During the summer, increased temperatures lead to more sebum and sweat production. Oil blotting paper can be a convenient tool to remove excess oil from the face. However, using it incorrectly can have reverse effects. Let’s explore the correct usage of oil blotting paper.
Different Types of Oil Blotting Paper: Oil blotting paper comes in three main types: film-type, paper-type, and powder-type. Film-type blotting paper is made from chemically-treated polypropylene, derived from refined petroleum, which enhances absorption. Paper-type blotting paper absorbs a moderate amount of sebum and is composed of paper materials. Powder-type blotting paper is a combination of paper-type paper with added powder to improve sebum absorption. Among these, film-type blotting paper has the highest absorption capacity, leaving the face feeling dry after use.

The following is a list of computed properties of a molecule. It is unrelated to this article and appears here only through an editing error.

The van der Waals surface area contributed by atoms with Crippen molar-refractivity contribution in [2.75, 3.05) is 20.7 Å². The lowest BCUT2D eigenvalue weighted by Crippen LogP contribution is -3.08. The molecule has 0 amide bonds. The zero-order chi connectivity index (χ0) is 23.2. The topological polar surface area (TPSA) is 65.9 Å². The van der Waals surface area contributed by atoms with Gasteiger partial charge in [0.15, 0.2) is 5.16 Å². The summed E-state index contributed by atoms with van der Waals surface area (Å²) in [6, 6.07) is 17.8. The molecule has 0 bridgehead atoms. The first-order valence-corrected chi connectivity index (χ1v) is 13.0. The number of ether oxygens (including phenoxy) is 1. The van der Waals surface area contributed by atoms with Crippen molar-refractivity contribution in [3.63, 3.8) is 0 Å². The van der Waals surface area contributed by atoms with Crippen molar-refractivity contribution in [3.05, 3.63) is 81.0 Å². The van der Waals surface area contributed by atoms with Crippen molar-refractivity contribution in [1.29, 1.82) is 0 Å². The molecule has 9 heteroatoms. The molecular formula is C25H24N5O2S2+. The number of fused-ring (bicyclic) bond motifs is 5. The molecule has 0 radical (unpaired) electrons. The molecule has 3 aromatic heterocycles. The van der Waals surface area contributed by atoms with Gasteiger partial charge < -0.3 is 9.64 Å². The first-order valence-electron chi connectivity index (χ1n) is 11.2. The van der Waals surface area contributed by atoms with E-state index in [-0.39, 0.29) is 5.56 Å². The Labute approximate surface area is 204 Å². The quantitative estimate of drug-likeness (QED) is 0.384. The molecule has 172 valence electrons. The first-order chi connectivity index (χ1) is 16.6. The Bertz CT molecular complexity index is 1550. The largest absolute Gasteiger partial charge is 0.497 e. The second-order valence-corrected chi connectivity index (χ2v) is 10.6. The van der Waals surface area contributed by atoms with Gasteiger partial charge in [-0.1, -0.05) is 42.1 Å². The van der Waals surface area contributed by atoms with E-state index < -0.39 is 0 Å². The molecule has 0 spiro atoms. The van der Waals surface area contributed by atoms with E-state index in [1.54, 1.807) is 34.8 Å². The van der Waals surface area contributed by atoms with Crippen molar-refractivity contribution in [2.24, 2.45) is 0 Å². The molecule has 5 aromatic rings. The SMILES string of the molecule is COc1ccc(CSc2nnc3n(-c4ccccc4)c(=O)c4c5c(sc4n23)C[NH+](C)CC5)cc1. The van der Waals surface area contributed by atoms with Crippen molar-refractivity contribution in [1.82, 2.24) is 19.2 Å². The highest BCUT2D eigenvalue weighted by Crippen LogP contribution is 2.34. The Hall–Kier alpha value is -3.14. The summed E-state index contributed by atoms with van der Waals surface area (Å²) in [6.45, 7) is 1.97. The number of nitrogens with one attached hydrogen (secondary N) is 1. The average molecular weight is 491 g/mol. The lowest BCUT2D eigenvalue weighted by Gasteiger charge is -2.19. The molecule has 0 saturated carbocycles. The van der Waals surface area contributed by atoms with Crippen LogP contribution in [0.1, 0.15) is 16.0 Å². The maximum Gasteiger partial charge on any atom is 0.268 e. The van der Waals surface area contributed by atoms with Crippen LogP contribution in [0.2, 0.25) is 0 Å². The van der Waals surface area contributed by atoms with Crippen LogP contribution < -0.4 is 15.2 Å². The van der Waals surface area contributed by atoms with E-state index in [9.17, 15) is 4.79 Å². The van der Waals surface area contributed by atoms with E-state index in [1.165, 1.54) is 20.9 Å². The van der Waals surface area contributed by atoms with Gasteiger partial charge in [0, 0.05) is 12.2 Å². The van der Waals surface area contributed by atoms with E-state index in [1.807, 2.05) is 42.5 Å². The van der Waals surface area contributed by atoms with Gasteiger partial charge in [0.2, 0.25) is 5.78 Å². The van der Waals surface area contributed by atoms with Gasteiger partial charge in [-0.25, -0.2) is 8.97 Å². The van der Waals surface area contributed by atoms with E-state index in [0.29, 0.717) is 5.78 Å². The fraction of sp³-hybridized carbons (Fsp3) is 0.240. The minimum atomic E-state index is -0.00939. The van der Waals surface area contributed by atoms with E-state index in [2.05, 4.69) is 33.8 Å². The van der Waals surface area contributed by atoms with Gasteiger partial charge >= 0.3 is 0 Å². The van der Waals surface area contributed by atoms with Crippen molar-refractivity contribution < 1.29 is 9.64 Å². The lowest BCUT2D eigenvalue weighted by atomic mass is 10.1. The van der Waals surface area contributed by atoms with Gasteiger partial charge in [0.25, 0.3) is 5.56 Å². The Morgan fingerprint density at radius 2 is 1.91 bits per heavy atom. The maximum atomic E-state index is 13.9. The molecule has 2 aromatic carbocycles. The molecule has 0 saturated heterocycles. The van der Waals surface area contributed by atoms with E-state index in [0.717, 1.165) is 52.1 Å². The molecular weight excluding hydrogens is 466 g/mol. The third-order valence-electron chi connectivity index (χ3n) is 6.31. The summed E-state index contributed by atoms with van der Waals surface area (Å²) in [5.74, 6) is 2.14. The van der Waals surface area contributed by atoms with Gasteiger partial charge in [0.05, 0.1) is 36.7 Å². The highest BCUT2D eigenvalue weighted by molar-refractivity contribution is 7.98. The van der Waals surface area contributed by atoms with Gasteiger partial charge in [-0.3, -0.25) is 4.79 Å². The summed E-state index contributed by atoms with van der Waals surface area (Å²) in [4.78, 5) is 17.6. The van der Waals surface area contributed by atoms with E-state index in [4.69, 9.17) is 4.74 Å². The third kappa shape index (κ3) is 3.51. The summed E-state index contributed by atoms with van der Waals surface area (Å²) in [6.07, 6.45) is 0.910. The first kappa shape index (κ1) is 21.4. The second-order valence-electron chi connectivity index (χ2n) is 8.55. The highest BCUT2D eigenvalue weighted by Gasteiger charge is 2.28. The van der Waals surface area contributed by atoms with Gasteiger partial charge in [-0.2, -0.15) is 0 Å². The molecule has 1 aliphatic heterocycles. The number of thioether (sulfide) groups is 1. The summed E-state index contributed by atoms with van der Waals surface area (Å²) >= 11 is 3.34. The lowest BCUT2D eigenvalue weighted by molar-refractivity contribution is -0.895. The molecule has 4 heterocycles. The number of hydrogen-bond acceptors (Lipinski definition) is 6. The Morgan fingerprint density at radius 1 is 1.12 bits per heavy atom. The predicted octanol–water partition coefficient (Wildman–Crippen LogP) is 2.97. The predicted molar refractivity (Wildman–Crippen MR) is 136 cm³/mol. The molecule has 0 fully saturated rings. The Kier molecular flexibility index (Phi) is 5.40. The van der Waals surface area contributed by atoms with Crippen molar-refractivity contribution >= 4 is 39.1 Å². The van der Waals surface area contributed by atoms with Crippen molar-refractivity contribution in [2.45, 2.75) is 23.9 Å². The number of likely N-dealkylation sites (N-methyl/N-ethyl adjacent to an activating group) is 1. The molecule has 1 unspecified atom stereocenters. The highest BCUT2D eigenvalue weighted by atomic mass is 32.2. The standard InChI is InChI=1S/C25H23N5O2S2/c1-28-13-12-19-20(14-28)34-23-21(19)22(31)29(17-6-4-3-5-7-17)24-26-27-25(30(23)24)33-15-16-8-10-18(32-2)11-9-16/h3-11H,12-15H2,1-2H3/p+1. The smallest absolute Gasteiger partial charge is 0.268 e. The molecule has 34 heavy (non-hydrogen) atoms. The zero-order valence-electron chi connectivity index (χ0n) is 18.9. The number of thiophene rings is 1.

Usage: 2-3 Times a Day It is recommended to use oil blotting paper 2-3 times a day. Using it too frequently can damage the skin’s natural oil barrier, leading to increased sebum production to compensate. Gently press the blotting paper on the T-zone areas (forehead, nose, and chin) where oil tends to accumulate. Rubbing the blotting paper vigorously stimulates the sebaceous glands, resulting in more oil production. Before using oil blotting paper, ensure your hands are clean, and avoid reusing a used sheet to maintain skin hygiene.
Adequate Hydration In addition to using oil blotting paper, maintaining proper hydration is crucial for balancing the skin’s oiliness. Insufficient hydration is one of the causes of excessive sebum production. The World Health Organization (WHO) recommends a daily water intake of 1.5-2 liters. Aim to drink around eight glasses of water per day, ensuring you hydrate in the morning, before and after meals, and before bedtime. Choosing skincare products with low oil content and high moisture levels can also help maintain the skin’s oil-moisture balance. Additionally, performing deep cleansing once a week can further aid in achieving balanced skin.